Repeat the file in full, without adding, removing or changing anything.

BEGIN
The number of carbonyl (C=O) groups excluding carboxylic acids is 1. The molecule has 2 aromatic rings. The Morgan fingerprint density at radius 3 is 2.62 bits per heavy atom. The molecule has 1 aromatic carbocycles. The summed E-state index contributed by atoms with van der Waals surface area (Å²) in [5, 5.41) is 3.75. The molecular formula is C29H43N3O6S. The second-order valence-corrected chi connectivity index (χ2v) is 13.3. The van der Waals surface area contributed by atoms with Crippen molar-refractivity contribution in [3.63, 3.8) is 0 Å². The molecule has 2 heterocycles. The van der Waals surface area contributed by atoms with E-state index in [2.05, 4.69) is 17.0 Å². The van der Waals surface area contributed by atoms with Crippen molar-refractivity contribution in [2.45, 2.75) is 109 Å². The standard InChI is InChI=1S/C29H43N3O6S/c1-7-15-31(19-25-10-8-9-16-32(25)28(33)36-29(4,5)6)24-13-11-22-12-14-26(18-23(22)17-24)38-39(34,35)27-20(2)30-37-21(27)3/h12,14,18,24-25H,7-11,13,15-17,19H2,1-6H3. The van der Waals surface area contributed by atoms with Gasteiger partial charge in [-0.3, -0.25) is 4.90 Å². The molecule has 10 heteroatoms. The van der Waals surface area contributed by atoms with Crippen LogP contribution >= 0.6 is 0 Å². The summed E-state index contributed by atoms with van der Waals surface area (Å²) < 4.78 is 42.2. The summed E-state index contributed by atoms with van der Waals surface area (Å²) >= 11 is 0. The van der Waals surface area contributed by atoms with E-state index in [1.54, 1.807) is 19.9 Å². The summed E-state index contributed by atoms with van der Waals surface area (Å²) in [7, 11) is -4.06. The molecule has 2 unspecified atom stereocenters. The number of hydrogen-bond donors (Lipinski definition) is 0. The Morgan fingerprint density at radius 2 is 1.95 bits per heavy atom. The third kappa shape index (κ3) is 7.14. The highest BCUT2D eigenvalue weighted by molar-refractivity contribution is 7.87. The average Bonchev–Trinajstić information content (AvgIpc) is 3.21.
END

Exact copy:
The number of carbonyl (C=O) groups excluding carboxylic acids is 1. The molecule has 2 aromatic rings. The Morgan fingerprint density at radius 3 is 2.62 bits per heavy atom. The molecule has 1 aromatic carbocycles. The summed E-state index contributed by atoms with van der Waals surface area (Å²) in [5, 5.41) is 3.75. The molecular formula is C29H43N3O6S. The second-order valence-corrected chi connectivity index (χ2v) is 13.3. The van der Waals surface area contributed by atoms with Crippen molar-refractivity contribution in [3.63, 3.8) is 0 Å². The molecule has 2 heterocycles. The van der Waals surface area contributed by atoms with E-state index in [2.05, 4.69) is 17.0 Å². The van der Waals surface area contributed by atoms with Crippen molar-refractivity contribution in [2.45, 2.75) is 109 Å². The standard InChI is InChI=1S/C29H43N3O6S/c1-7-15-31(19-25-10-8-9-16-32(25)28(33)36-29(4,5)6)24-13-11-22-12-14-26(18-23(22)17-24)38-39(34,35)27-20(2)30-37-21(27)3/h12,14,18,24-25H,7-11,13,15-17,19H2,1-6H3. The van der Waals surface area contributed by atoms with Gasteiger partial charge in [-0.3, -0.25) is 4.90 Å². The molecule has 10 heteroatoms. The van der Waals surface area contributed by atoms with Crippen LogP contribution >= 0.6 is 0 Å². The summed E-state index contributed by atoms with van der Waals surface area (Å²) < 4.78 is 42.2. The summed E-state index contributed by atoms with van der Waals surface area (Å²) >= 11 is 0. The van der Waals surface area contributed by atoms with E-state index in [1.54, 1.807) is 19.9 Å². The summed E-state index contributed by atoms with van der Waals surface area (Å²) in [7, 11) is -4.06. The molecule has 2 unspecified atom stereocenters. The number of hydrogen-bond donors (Lipinski definition) is 0. The Morgan fingerprint density at radius 2 is 1.95 bits per heavy atom. The third kappa shape index (κ3) is 7.14. The highest BCUT2D eigenvalue weighted by molar-refractivity contribution is 7.87. The average Bonchev–Trinajstić information content (AvgIpc) is 3.21.